The “future” can change so quickly. We’ve all experienced how our world changed due to the COVID-19 pandemic. Overnight, commonplace items became scarce and regular activities — work, family and play — were restricted.
Times like these can help us reflect on what we want the “new future” to be. Planning for the unforeseen is possible. One part of your future is medical care and decisions about the type of healthcare you want to receive.
What will happen if you’re unconscious due to a car accident? Who will speak for you? Does this person know the type of healthcare services you want? Have you told them?
We know it’s uncomfortable to think about the “what ifs” of life, but don’t feel discouraged or anxious. You can prepare for the future.
April 16 is National Healthcare Decision Day. This is a day when medical professionals urge patients to “have the talk” with loved ones about their wishes if an emergency occurs and/or when they face the end of life in later years. You can prepare for these types of events; and in doing so, you will provide guidance for those who will help you.
While it isn’t always clear where to start, we want to help you! At Westminster Canterbury – Lynchburg, we offer a free toolkit that walks you through the steps for making decisions; tips for sharing information with loved ones; and instructions on how to complete an Advance Directive for Medical Care. You can get a copy of this toolkit from the Resident Life and Wellness Office of Westminster Canterbury. Call Susan at 386-3528 and she will send you the material.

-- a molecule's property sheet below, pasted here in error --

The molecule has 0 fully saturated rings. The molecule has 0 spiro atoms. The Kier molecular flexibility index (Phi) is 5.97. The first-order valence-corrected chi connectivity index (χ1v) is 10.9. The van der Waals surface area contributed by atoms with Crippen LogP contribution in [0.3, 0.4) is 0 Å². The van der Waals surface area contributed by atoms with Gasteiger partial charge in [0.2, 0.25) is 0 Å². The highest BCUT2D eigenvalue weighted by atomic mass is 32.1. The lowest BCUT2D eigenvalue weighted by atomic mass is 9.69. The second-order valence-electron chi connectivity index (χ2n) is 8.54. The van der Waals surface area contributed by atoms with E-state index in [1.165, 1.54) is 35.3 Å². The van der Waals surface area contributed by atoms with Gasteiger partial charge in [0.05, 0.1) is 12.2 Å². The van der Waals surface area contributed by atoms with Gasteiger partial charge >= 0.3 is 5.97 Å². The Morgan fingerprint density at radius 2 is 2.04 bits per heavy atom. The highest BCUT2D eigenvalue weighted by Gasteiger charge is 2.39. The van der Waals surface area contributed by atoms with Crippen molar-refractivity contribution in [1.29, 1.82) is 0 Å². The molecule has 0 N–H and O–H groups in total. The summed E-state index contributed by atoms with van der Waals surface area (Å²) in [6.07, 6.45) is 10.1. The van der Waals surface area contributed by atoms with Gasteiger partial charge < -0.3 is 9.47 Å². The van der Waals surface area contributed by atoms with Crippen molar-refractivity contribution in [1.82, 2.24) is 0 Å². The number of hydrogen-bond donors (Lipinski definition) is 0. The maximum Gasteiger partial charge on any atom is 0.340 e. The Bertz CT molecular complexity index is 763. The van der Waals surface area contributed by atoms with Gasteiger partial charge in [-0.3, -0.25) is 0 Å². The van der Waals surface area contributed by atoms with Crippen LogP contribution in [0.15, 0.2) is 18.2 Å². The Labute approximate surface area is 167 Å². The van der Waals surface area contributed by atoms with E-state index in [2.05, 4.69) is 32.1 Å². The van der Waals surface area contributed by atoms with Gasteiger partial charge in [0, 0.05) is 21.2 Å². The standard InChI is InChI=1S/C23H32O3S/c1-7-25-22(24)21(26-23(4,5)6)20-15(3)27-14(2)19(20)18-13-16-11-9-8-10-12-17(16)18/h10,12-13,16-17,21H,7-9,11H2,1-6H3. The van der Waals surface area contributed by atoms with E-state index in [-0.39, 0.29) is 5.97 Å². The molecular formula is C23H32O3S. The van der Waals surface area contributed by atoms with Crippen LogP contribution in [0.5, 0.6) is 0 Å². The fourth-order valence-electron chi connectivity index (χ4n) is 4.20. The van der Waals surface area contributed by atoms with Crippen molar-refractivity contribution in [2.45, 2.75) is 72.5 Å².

You can find more information and guidance on this topic through these websites:
www.putitinwriting.org by the American Hospital Association.
www.caringinfo.org by Caring Connections provides state-specific instructions for advance directives.
About National Healthcare Decision Day
National Healthcare Decisions Day (NHDD) exists to inspire, educate and empower the public and providers about the importance of advance-care planning. NHDD is an initiative to encourage patients to express their wishes regarding healthcare and for providers and facilities to respect those wishes, whatever they may be.